This is also a recipe that can be customized to your taste, and what you happen to have on hand.  I am showing this with zucchini, but it works equally well with broccoli or kale.  I'm guessing it would be great with eggplant (especially the long Japanese kind). I have used curry powder for seasoning, and I have used my southwest rub (equal parts chile powder, cumin, and coriander).  I'm guessing it would work with that jar of spice mix you got for Christmas that smells great but you are sure how to use.   Or skip the spice and use some fresh herbs and maybe some olives, like this version from Chocolate and Zucchini, which was my inspiration.  But I have to tell you, my favorite part is the cashews...  I keep a bag in the refrigerator special for this.

And don't worry much about measuring.  Put in about how much of each ingredient that you would like to eat.  Remember the vegetables will shrink, so put in plenty.  Taste as you go when you add spices and lemon juice.    If you want to gild the lily,  add some avocado or some fresh herbs on top.

Sautéed Chickpeas and Vegetable

Serves 1

Olive oil (enough to nicely coat the pan)
½ a small onion, chopped
A good size serving of zucchini, broccoli, kale, or other vegetable (about 2-3 cup) chopped
½ can chickpeas (aka garbanzo beans).  Rinse and drain.
A handful of raw cashews (maybe a ¼ cup or so)
Salt  (skip if your seasoning mix has salt in it)

Spice – curry powder, chili rub, etc.  to taste  (for my curry powder, I use about a teaspoon)
Herbs -- cilantro, parsley, basil

Lemon or lime juice

In a 10 or 11 inch pan, heat the olive oil over medium high heat.  Add the onion, vegetables, chickpeas, and cashews. Add a bit of salt.  Cook, stirring frequently.  When the vegetables are starting to cook, add the spice and stir to mix.  Taste a chickpea to see if there is enough spice and salt.  Continue to cook until the vegetable is just done.   Add a good squeeze of lemon or lime juice.


Sunday, January 11, 2015

Happy New Year... Are you Doing a Cleanse?

It seems a very trendy thing to do this year..  the "1 Week Cleanses" run from the lemon juice/cayenne pepper/maple syrup regimen to only having juice for a week or so, to a "clean eating" diet (no booze, coffee, and about 1200 calories of day of real food).   Since the liver is what does most the cleansing in your body, I think the best thing you can do is consume less toxins for the liver to cleanse... not just for a week, but always. And I just can't fathom starving myself for a week!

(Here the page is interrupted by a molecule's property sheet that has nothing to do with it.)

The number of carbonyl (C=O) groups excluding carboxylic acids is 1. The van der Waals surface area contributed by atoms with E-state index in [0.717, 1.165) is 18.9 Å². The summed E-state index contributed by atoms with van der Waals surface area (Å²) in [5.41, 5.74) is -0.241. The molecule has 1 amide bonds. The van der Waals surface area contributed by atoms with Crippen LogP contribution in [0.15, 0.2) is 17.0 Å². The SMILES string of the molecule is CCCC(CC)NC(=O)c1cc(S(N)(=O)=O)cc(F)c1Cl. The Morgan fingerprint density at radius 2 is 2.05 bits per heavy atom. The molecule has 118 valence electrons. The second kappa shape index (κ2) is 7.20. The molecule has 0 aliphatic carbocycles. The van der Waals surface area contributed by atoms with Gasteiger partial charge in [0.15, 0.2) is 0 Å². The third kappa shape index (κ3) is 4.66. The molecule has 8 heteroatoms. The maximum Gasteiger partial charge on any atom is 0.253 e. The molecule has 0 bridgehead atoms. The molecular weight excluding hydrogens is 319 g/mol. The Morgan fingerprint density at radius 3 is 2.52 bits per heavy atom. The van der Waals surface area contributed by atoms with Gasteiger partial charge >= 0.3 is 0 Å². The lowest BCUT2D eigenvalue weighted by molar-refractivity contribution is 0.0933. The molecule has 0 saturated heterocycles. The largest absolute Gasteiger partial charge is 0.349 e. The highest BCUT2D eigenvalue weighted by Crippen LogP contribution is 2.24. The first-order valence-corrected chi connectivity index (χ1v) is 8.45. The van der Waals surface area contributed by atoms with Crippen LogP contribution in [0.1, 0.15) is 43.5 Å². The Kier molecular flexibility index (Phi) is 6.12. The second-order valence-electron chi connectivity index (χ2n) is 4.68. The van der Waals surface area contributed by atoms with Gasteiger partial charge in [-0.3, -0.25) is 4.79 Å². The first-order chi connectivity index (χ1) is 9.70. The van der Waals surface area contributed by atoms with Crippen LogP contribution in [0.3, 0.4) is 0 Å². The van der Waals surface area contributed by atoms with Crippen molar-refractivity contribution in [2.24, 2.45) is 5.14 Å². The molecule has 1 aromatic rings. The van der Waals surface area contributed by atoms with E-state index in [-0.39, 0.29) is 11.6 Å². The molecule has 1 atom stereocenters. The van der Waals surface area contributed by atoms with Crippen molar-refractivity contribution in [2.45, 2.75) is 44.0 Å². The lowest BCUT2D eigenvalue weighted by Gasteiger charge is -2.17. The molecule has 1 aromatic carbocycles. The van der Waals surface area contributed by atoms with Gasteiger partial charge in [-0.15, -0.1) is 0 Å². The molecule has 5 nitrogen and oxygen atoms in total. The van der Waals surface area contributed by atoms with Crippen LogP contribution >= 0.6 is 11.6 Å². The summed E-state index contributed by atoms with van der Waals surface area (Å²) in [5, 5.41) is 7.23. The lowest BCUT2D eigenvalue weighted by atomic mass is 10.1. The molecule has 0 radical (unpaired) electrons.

I have an alternative suggestion... how about cleansing your kitchen instead?  I'm not talking about getting out the oven cleaner.  I'm thinking of getting rid of the the toxic food in your kitchen, plus any old foods that might be cluttering your freezer or pantry,

The goal is to reduce the temptation to eat less than optimum foods, plus have a kitchen that is easy to work in and a pleasant place to be.

Day 1:  Get rid of any Christmas cookies, candies, etc.  Put away the Christmas mugs while you're at it.

Day 2:  Clean out the fridge.  Beyond the obvious (anything fuzzy, squishy veggies, old dairy), take a look at condiments.  Any mustard or salad dressing that you have not used up in a year or so you probably won't.  Look at labels... seriously consider getting rid of anything full of crap*.

Day 3:  Clean out the freezer.  Get rid of anything that is icy and/or freezer burnt.  I also recommend getting rid of anything that is over a year old as it has likely significantly degraded in texture and flavor (although well wrapped or vacuum packed items are better longer if in a chest type freezer that doesn't have a defrost cycle).  Get rid of (or give away) anything that you don't like (even if its free range organic no sugar added).  Look at labels... seriously consider getting rid of anything full of crap*.   Get things that need to be eaten in the next month or two to the top and front, and make a plan to eat them.